Will India, Turkey Dump Russia’s S-400 Missiles For US’ 5th-Gen F-35 Stealth Fighter Jets?

Will India and Turkey abandon their respective S-400 missile deals with Russia to buy the US’ fifth-generation F-35 stealth fighters?

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Ankara is reportedly planning to abandon the S-400 air defense system deal with Moscow in order to resume negotiations with the US for the purchase of Lockheed Martin’s F-35 stealth fighters.

The development assumes significance as it comes within three weeks of the change of guard in the White House. There are indications that many of the decisions taken by former President Donald Trump would be reviewed by his successor Joe Biden.

As things stand, the Biden administration is already looking to revive the 2015 nuclear deal with Iran, which was abandoned by Trump in 2018.

Amid all this, it is believed that Turkey also wants a similar thing in its bilateral relationship with the US given that the two countries are NATO members.

Ankara was Washington’s partner in the F-35 Joint Strike Fighter program. However, despite the US’ warning, it had decided to go ahead with the S-400 deal with Russia.

In response to Turkey’s action, the Pentagon first suspended its involvement in the F-35 fighter jet program before slapping sanctions on its military procurement agency in December last year.

However, the latest reports suggest Turkey is ready to abandon the further use of the S-400 missile systems in exchange for acquiring Washington’s F-35 stealth fighters as well as Patriot air defense systems.

According to the Russian aviation website, Avia Pro, Turkey has to show its intention of abandoning the further use of Russian weapons if it is serious about buying the F-35 fighters.

Another interesting fact is that Russia has apparently refused to transfer technologies to Turkey, a NATO member, for the production of S-400 complexes, prompting Ankara to look at other options (Patriot air defense systems).

The S-400 is the most advanced, long, and medium-range surface-to-air missile system designed to detect and destroy aircraft, cruise, and ballistic missiles. It is also capable of taking out ground-based installations.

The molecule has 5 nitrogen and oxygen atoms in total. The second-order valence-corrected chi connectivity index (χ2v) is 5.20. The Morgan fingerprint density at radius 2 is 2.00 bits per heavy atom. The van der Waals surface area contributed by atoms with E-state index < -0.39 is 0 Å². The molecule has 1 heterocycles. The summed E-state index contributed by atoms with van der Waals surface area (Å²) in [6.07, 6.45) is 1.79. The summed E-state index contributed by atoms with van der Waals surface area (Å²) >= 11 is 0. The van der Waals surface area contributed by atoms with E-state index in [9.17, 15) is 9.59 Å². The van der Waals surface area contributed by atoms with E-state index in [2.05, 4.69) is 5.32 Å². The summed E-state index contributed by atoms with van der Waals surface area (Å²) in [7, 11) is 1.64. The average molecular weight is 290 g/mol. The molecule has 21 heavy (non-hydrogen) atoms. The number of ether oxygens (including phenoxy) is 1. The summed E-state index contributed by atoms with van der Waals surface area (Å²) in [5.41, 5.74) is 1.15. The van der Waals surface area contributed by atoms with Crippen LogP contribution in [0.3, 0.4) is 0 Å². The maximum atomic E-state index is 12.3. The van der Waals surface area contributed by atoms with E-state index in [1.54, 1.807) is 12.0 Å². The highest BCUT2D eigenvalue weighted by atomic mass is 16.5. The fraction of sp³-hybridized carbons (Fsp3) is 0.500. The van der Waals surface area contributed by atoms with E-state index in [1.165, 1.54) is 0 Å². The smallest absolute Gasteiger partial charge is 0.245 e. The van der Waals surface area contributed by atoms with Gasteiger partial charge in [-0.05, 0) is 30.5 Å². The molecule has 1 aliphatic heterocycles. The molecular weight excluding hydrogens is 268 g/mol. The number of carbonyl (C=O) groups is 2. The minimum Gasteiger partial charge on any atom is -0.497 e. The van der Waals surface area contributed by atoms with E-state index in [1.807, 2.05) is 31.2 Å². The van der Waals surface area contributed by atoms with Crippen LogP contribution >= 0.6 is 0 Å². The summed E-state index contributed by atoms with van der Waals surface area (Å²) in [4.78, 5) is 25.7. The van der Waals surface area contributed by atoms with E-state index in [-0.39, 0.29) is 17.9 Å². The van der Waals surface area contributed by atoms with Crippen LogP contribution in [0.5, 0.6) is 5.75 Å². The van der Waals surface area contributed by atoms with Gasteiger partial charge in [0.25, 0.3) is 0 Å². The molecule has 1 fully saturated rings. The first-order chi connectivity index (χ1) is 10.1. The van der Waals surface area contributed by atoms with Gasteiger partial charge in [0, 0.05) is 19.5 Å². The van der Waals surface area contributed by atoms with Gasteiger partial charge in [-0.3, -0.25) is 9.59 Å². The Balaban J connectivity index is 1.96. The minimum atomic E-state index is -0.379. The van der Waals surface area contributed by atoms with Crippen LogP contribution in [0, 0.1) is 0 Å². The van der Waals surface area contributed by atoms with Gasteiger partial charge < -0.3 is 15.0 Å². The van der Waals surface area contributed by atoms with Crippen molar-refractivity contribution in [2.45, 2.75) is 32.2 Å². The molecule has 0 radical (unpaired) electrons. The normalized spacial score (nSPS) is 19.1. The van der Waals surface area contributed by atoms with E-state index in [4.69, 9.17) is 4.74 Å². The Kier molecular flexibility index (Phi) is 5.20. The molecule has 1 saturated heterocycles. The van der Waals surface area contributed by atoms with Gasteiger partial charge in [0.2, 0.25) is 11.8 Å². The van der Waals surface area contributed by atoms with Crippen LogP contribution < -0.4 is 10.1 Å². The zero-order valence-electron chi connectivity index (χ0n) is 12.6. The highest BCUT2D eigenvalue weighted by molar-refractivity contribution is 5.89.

S-400 missile systems

In addition, it is said the S-400 are the only missiles that can detect the ‘untraceable’ US-made F-35 stealth fighters.

Lockheed Martin’s F-35 Lightning II is touted as the most advanced fighter jet on the planet, mainly due to its ability to remain untraceable on enemy radars.

The F-35s have been intricately designed to use stealth technology such as radar-absorbing paint, materials, and the angular lines of its fuselage, which enables them to reduce heat signature and electromagnetic emissions to evade radar systems.

However, with S-400s designed to counter its stealth technology, it is evident that the two technologies cannot exist together, at least not in possession of one single nation.

Another client for the S-400 systems is India, which has been a traditional military partner of Russia.

The US has already issued warnings to New Delhi to drop the $5.5-billion deal for five missile systems in order to avoid a diplomatic crisis.

India is also looking to strengthen its depleted fleet of fighter squadrons, with many suggesting that the American F-35s would boost their defensive options.

However, in order to even enter the negotiations for the fighters, it is a prerequisite for India to dump the S-400 deal, but will India do that?

The S-400 air defense systems, which can destroy targets at a distance of up to 400 kilometers, at a height of up to 30 kilometers, are viewed to give the IAF a major combat edge over its twin rivals — Pakistan and China.

But, Lockheed Martin has already distanced itself from any potential deal of the “most sophisticated flying machine (F-35)” with the Indian Navy or the Air Force, by stating that the nation may not be “ready” for it, at the moment.

In an earlier statement provided by Lockheed Martin’s Vice President for business development, JR McDonald said,

“Not every country in the world is ready today for an F-35. And, that can be either because they, from a policy perspective, haven’t become that level of partner with the United States yet, or maybe just the maturity of their military: it’s hard to jump from a MiG-21 directly into an F-35,

“An F-16 is the perfect pathway to F-35. You gain that familiarity with the United States, you become a reliable partner with the United States and then the next step into the F-35 is not such a stretch.”

Given this scenario, it does not make sense for India to abandon the S-400 deal with its traditional partner Russia to stand a chance for a deal, which may never happen.

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